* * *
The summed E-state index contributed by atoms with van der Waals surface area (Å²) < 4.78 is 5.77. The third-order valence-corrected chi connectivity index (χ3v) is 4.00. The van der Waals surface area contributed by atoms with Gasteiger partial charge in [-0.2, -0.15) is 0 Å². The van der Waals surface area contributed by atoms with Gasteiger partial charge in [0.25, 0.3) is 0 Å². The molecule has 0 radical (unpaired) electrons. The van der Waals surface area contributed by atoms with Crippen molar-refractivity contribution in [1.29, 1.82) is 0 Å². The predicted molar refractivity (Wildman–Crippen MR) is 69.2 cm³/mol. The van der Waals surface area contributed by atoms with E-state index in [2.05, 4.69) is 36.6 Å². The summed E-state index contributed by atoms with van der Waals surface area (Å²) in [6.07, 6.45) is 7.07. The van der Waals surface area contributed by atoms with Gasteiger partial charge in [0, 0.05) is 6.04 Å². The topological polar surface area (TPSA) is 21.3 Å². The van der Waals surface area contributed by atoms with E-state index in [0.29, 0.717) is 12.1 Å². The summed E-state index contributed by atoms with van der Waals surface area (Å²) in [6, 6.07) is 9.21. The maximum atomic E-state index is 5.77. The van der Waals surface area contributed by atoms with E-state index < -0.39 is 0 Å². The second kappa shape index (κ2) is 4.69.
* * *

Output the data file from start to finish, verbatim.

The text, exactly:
The summed E-state index contributed by atoms with van der Waals surface area (Å²) < 4.78 is 5.77. The third-order valence-corrected chi connectivity index (χ3v) is 4.00. The van der Waals surface area contributed by atoms with Gasteiger partial charge in [-0.2, -0.15) is 0 Å². The van der Waals surface area contributed by atoms with Gasteiger partial charge in [0.25, 0.3) is 0 Å². The molecule has 0 radical (unpaired) electrons. The van der Waals surface area contributed by atoms with Crippen molar-refractivity contribution in [1.29, 1.82) is 0 Å². The predicted molar refractivity (Wildman–Crippen MR) is 69.2 cm³/mol. The van der Waals surface area contributed by atoms with E-state index in [2.05, 4.69) is 36.6 Å². The summed E-state index contributed by atoms with van der Waals surface area (Å²) in [6.07, 6.45) is 7.07. The van der Waals surface area contributed by atoms with Gasteiger partial charge in [0, 0.05) is 6.04 Å². The topological polar surface area (TPSA) is 21.3 Å². The van der Waals surface area contributed by atoms with E-state index in [0.29, 0.717) is 12.1 Å². The summed E-state index contributed by atoms with van der Waals surface area (Å²) in [6, 6.07) is 9.21. The maximum atomic E-state index is 5.77. The van der Waals surface area contributed by atoms with E-state index < -0.39 is 0 Å². The second kappa shape index (κ2) is 4.69.